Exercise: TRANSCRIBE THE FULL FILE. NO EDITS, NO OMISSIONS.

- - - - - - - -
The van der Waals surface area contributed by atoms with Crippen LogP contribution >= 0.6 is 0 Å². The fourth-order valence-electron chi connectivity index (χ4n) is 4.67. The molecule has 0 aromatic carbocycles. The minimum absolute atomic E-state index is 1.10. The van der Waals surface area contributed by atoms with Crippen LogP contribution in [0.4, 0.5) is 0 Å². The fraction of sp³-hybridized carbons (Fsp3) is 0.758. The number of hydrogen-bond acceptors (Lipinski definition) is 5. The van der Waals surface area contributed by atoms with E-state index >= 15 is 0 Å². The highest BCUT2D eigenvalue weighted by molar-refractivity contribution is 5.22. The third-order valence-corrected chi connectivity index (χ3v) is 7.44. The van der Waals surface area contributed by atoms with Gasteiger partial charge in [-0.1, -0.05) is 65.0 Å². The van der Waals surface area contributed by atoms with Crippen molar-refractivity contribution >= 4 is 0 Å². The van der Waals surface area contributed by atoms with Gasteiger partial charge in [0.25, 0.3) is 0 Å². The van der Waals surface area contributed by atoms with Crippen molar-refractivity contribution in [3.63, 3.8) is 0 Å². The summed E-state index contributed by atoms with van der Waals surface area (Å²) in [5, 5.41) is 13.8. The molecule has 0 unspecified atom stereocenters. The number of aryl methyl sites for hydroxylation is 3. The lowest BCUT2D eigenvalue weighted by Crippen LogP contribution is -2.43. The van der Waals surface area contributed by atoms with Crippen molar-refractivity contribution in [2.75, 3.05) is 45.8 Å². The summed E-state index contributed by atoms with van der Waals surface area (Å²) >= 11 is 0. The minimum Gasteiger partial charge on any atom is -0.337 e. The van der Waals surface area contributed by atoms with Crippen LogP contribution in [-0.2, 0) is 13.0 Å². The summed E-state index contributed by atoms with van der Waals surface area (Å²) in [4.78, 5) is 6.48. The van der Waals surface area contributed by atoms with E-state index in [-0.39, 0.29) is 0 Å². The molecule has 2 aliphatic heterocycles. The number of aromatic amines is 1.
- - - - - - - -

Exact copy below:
The van der Waals surface area contributed by atoms with Crippen LogP contribution >= 0.6 is 0 Å². The fourth-order valence-electron chi connectivity index (χ4n) is 4.67. The molecule has 0 aromatic carbocycles. The minimum absolute atomic E-state index is 1.10. The van der Waals surface area contributed by atoms with Crippen LogP contribution in [0.4, 0.5) is 0 Å². The fraction of sp³-hybridized carbons (Fsp3) is 0.758. The number of hydrogen-bond acceptors (Lipinski definition) is 5. The van der Waals surface area contributed by atoms with E-state index >= 15 is 0 Å². The highest BCUT2D eigenvalue weighted by molar-refractivity contribution is 5.22. The third-order valence-corrected chi connectivity index (χ3v) is 7.44. The van der Waals surface area contributed by atoms with Gasteiger partial charge in [-0.1, -0.05) is 65.0 Å². The van der Waals surface area contributed by atoms with Crippen molar-refractivity contribution >= 4 is 0 Å². The van der Waals surface area contributed by atoms with Gasteiger partial charge in [0.25, 0.3) is 0 Å². The van der Waals surface area contributed by atoms with Crippen molar-refractivity contribution in [3.63, 3.8) is 0 Å². The summed E-state index contributed by atoms with van der Waals surface area (Å²) in [5, 5.41) is 13.8. The molecule has 0 unspecified atom stereocenters. The number of aryl methyl sites for hydroxylation is 3. The lowest BCUT2D eigenvalue weighted by Crippen LogP contribution is -2.43. The van der Waals surface area contributed by atoms with Crippen molar-refractivity contribution in [2.75, 3.05) is 45.8 Å². The summed E-state index contributed by atoms with van der Waals surface area (Å²) >= 11 is 0. The minimum Gasteiger partial charge on any atom is -0.337 e. The van der Waals surface area contributed by atoms with Crippen LogP contribution in [-0.2, 0) is 13.0 Å². The summed E-state index contributed by atoms with van der Waals surface area (Å²) in [4.78, 5) is 6.48. The van der Waals surface area contributed by atoms with E-state index in [-0.39, 0.29) is 0 Å². The molecule has 2 aliphatic heterocycles. The number of aromatic amines is 1.